The Trickster Prince

Matt Houlbrook: mobile historian; beard growing, head shaving; occasional cycling.

Get (in) right back where we started from

Get in

Ooo and it’s alright and it’s comin’ ‘long

We got to get right back to where we started from

Love is good, love can be strong

We got to get right back to where we started from



Do you remember that day

(That sunny day)

When you first came my way

I said no one could take your place

And if you get hurt

(If you get hurt)

By the little things I say

I can put that smile back on your face.


Maxine Gayle, Right Back Where We Started (1975)

One week after I sent the manuscript of The Prince of Tricksters off to my publisher at the University of Chicago Press and my thoughts have gone right back to where we started from several years ago.

I do remember that day, when Netley Lucas first came my way. It wasn’t sunny though. It was late-October – a few days after my birthday – and the leaves were turning on a nondescript grey autumnal day. Killing time in the British Library waiting for a train to Liverpool, and trying to avoid reading any more Edwardian romantic fiction, I called up the memoirs of a senior police officer who ran the Met’s “confidence squad” in the 1920s and 1930s.

That’s where I saw him. You can see my excitement rising in the notes I typed up that afternoon – the capital letters, all those exclamation marks, the repeated refrain GET IN GET IN GET IN. The first get-in marks the point when my hunch that the confidence trickster was a characteristic figure of the Great War’s aftermath is ventriloquised in a primary source. In the second, third, fourth, and fifth, I see now the moment when Netley Lucas – the man I’ve spent so many years working – came into my life on pages 184-92 of a detective’s reminiscences.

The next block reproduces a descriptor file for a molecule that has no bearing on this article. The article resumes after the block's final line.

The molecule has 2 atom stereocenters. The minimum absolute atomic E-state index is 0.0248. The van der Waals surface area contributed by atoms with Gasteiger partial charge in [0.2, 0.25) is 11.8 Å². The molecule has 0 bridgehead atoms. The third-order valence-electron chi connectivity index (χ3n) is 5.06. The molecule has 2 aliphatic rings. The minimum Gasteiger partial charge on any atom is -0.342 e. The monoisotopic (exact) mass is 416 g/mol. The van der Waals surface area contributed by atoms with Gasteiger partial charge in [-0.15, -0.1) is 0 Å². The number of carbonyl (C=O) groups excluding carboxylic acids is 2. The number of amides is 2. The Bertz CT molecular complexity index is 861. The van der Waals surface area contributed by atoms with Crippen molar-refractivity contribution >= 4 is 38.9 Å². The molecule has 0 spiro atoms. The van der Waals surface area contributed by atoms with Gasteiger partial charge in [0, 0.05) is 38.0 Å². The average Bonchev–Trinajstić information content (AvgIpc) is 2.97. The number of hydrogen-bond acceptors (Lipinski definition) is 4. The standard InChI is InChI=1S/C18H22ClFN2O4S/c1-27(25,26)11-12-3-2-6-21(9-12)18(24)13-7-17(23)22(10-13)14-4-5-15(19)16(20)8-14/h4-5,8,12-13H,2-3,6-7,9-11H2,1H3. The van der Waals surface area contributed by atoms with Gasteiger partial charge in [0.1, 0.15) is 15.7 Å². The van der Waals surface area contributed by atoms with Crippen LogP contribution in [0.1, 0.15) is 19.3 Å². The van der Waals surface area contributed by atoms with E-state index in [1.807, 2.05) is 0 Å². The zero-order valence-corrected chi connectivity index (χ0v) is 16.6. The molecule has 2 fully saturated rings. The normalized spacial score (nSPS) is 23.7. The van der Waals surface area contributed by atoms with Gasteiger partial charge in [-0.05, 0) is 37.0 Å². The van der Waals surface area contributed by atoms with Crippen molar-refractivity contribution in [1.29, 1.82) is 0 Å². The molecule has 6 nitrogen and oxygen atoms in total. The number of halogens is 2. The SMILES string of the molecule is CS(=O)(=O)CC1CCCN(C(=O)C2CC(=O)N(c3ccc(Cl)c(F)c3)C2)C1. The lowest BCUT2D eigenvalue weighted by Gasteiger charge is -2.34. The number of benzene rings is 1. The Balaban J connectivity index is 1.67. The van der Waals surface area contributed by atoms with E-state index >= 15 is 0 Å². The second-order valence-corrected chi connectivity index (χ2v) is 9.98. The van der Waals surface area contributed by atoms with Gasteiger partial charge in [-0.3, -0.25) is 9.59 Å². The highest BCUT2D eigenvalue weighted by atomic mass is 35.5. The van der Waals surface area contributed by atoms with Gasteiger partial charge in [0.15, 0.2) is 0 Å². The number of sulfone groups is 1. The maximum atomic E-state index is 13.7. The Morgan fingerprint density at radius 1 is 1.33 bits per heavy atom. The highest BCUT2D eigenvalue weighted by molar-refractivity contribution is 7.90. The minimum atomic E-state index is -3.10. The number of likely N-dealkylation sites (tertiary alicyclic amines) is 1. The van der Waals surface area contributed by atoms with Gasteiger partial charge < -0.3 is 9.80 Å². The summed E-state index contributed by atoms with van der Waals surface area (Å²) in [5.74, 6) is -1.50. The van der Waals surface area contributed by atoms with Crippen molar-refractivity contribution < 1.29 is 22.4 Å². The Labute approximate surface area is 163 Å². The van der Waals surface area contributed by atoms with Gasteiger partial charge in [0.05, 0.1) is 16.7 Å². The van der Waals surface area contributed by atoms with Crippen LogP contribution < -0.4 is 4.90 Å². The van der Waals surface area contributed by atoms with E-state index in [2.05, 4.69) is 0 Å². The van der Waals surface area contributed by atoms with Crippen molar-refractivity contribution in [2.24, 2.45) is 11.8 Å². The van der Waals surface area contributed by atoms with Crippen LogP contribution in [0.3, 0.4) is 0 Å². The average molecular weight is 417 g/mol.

“There’s something big here,” I wrote in my notes. I had forgotten doing this until today, but even then I seemed to have some idea of the rich possibilities contained in the flamboyant lies and lives of a confidence trickster, crime writer, and royal biographer. As excited as I was back then, in hindsight I had no idea just how big this would become – all those ways in which Netley would come to assume a place in my life that no one could take away. Love is good, and our affair has come along a long way since then.

I never meant to fall for him; I never meant to write a book about one man. Then I was looking for any confidence men and women: material for a larger project on crimes of confidence and deception between the wars. It’s strange how the pathways of our research can take such unexpected turns.

These notes mark the day that I was first conscious that Netley had come my way. Much of my excitement comes from the fact that we had met before, however. That encounter made little impression on me, until a chance moment meant I began to glimpse how two short reports in the Empire News of a gentleman crook’s arrest in 1920 were only the beginnings of something much bigger.

It’s coming along, isn’t it Netley? Now that I’ve said all this things about you in a book, it’s good to get right back to where we started from.


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